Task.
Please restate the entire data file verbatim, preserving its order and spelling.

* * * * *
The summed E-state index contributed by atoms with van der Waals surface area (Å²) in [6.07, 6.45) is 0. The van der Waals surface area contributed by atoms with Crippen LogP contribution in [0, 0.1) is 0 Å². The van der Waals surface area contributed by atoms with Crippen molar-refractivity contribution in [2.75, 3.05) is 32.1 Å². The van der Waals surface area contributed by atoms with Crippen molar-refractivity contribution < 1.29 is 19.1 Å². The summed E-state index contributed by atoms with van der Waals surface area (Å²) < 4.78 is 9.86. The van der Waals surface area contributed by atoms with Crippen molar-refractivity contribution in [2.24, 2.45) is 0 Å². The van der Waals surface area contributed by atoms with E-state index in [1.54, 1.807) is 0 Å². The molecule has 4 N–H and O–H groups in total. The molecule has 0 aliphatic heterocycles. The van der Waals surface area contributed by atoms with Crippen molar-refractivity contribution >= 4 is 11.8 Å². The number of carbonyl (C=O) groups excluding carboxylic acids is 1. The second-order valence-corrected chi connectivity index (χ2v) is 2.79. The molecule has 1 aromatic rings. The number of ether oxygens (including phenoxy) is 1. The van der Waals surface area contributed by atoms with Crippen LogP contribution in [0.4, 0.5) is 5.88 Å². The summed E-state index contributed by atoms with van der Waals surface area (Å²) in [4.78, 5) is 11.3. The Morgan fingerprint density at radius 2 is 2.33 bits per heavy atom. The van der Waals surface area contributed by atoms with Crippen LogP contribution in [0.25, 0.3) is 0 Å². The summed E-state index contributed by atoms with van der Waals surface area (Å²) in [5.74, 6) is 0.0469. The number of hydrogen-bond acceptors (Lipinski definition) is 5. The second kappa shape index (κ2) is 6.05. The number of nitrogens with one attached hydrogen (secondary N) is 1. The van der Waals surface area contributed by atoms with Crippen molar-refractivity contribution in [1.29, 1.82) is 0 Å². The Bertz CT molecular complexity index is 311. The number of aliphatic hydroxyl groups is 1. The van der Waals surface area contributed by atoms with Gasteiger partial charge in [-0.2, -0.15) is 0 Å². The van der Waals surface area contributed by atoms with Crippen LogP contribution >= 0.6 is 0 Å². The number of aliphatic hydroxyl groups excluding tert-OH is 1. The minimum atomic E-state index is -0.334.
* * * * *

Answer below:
The summed E-state index contributed by atoms with van der Waals surface area (Å²) in [6.07, 6.45) is 0. The van der Waals surface area contributed by atoms with Crippen LogP contribution in [0, 0.1) is 0 Å². The van der Waals surface area contributed by atoms with Crippen molar-refractivity contribution in [2.75, 3.05) is 32.1 Å². The van der Waals surface area contributed by atoms with Crippen molar-refractivity contribution < 1.29 is 19.1 Å². The summed E-state index contributed by atoms with van der Waals surface area (Å²) < 4.78 is 9.86. The van der Waals surface area contributed by atoms with Crippen molar-refractivity contribution in [2.24, 2.45) is 0 Å². The van der Waals surface area contributed by atoms with E-state index in [1.54, 1.807) is 0 Å². The molecule has 4 N–H and O–H groups in total. The molecule has 0 aliphatic heterocycles. The van der Waals surface area contributed by atoms with Crippen molar-refractivity contribution >= 4 is 11.8 Å². The number of carbonyl (C=O) groups excluding carboxylic acids is 1. The second-order valence-corrected chi connectivity index (χ2v) is 2.79. The molecule has 1 aromatic rings. The number of ether oxygens (including phenoxy) is 1. The van der Waals surface area contributed by atoms with Crippen LogP contribution in [0.4, 0.5) is 5.88 Å². The summed E-state index contributed by atoms with van der Waals surface area (Å²) in [4.78, 5) is 11.3. The Morgan fingerprint density at radius 2 is 2.33 bits per heavy atom. The van der Waals surface area contributed by atoms with Crippen LogP contribution in [0.25, 0.3) is 0 Å². The summed E-state index contributed by atoms with van der Waals surface area (Å²) in [5.74, 6) is 0.0469. The number of hydrogen-bond acceptors (Lipinski definition) is 5. The second kappa shape index (κ2) is 6.05. The number of nitrogens with one attached hydrogen (secondary N) is 1. The van der Waals surface area contributed by atoms with Crippen molar-refractivity contribution in [1.29, 1.82) is 0 Å². The Bertz CT molecular complexity index is 311. The number of aliphatic hydroxyl groups is 1. The van der Waals surface area contributed by atoms with Gasteiger partial charge in [-0.2, -0.15) is 0 Å². The van der Waals surface area contributed by atoms with Crippen LogP contribution >= 0.6 is 0 Å². The number of aliphatic hydroxyl groups excluding tert-OH is 1. The minimum atomic E-state index is -0.334.